May 20, 2018 | Coffee
I’ve made it a personal goal today to remain in my pajamas on principle even though a) it’s about 23 degrees outside b) I’ve had to go to the supermarket and c) these are badly in need of a wash. Sunday mornings were made for lived-in pajamas and coffee.
By way of morning coffee I finally got to crack open a bag of Thuti AA, from Kenya, roasted by the lovely lady roasters from Attendant (thanks Mai and Bren!) in collaboration with Tom from the Tate Roastery. “A strong citric body, with a pleasant grapefruit bitterness in the finish overlaid with toffee notes” was probably how I would’ve sold it on the bar. But up till about three weeks ago I wouldn’t have been able to fully appreciate what it was that Tom and Mai were looking for when they asked about feedback as roasters.
How do I mean?
As a (relatively young and inexperienced) barista, sometimes I find myself tasting a coffee and thinking “there’s something not quite right with it - I’ll make it finer/coarser, or up/lower the dose, or maybe agitate a bit less/more,” etc… It’s at times like these that it’s useful to remember that coffee is every bit a collaborative effort, down to the sourcing of excellent beans, to a roastery determining the roast profile that will coax the best qualities from a bean that is in line with their style, to a brew recipe and all its different components executed perfectly to yield a good brew. Recently, however, my tunnel vision was challenged by a former colleague, Ed, who posited that perhaps we as baristas have less of an impact on the final brew than we think.
“Essentially,” he said, “you could really actively try to fuck up a great brew within reason, and you’d still have a decent cup at the end of it all - if it’s been roasted brilliantly. It’s difficult to obscure the qualities of a well-roasted coffee. Do you really think it makes that much of a difference in a brew if we went two small notches up or down on an EK?”
This is very much still fucking with me - because it makes my skills as a barista perhaps slightly more redundant than I’m altogether comfortable with. But it makes for a lively debate nonetheless. But then surely the issue lies with being able to detect faults in the final brew through taste - and being able to identify if they’re brew-related or roast-related, or even green-related?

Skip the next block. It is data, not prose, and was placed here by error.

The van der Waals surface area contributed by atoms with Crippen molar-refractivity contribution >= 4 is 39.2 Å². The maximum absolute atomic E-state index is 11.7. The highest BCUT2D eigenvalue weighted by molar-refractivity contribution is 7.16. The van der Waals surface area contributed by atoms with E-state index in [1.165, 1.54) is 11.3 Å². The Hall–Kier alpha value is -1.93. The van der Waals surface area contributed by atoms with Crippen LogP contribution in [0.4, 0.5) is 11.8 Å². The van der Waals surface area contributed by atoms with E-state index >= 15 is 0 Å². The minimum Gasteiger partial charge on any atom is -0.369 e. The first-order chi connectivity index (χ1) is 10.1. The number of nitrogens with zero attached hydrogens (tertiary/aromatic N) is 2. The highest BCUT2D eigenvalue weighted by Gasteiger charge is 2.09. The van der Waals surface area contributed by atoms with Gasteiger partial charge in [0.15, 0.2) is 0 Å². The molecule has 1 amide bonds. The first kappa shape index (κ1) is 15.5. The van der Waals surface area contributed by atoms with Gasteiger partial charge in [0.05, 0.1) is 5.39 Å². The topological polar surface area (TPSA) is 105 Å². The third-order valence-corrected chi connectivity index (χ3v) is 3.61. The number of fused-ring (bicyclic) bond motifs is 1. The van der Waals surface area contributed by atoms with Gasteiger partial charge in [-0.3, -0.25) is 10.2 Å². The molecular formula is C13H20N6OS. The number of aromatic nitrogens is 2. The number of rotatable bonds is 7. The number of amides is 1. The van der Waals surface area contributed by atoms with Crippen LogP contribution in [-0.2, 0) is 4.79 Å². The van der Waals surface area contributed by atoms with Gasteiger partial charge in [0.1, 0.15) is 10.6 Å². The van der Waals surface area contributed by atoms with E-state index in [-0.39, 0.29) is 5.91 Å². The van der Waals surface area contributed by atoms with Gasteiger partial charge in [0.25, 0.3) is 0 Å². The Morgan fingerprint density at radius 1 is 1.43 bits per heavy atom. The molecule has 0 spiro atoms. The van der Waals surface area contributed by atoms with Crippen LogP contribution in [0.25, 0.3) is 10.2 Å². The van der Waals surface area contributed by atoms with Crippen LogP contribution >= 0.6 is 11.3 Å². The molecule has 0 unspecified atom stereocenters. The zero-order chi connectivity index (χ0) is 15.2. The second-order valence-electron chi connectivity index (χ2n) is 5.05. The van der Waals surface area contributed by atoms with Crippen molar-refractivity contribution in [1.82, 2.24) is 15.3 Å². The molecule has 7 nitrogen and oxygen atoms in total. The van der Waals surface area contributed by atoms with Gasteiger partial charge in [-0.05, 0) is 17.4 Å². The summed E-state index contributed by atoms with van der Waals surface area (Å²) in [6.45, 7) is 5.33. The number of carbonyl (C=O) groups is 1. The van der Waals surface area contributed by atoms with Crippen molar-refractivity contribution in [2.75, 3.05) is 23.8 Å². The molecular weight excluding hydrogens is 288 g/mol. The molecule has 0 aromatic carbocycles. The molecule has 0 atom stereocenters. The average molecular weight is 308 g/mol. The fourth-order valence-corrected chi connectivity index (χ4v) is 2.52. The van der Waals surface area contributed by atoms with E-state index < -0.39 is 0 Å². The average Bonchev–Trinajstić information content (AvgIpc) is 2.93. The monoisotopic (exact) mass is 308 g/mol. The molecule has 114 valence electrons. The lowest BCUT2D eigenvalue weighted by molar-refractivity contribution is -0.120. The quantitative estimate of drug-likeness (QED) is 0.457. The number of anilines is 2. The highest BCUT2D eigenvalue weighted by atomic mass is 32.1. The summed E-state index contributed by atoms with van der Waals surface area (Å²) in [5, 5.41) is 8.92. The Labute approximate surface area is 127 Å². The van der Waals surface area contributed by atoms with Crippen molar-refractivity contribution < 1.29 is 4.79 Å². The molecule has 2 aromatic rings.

It’s a great privilege that the beans that come through PF are pretty much all the higher-end of specialty-grade beans (<83, dare I say?). It’s also wonderful to be working so closely with our now-parent roastery SqM, an established roasters based in Hackney for the last 10 years. After the SqM takeover of PF, we got to know and interact more with the fantastic team that provided us with our retail and filter coffees and our San Jeronimo Miramar house espresso by attending their weekly company cuppings. For the last couple of months or so it’s been a series of pretty intensive blind cuppings of company coffees (I’ll cover those in more detail as they happen in the following weeks to come), with only the last three weeks being devoted to the wild and wacky world of quality-control (QC) cuppings.
Whenever I’ve arrived early to the SqM cuppings, I’ve been welcome to sit in on the QC cuppings prior to the company cuppings, but all I did was just to taste and calibrate myself for what was to come after. I’d never even really looked at the QC score sheet (which looks completely different to the blind cupping sheets at SqM), and I can also imagine that QC cuppings differ from roastery to roastery, so I was simply there to offer some feedback and tasting notes and trying my best to learn from the roasters and their perspective on the structure of a coffee. As baristas on the bar, you’re usually selling a finished product, but for roasters the coffee is a living thing that responds and corresponds to certain parameters and direction that a roaster provides during the roasting process, which then becomes evident in the cupping bowl. (More on this once I’ve actually roasted some and learnt more about it - I don’t want to simply copy-paste information from a book or a website.) For many roasters it’s an elusive game of cat-and-mouse with perfection, or at the very least trying to stick to a roast profile you’ve determined works for the coffee you’re roasting whilst the entire universe conspires against you (from physical conditions in the roastery, the weather, the humidity, the fiddly interaction between airflow and temperature that might differ from batch to batch of the same beans. Copy-paste would be a godsend in this situation, but no one’s invented that yet.)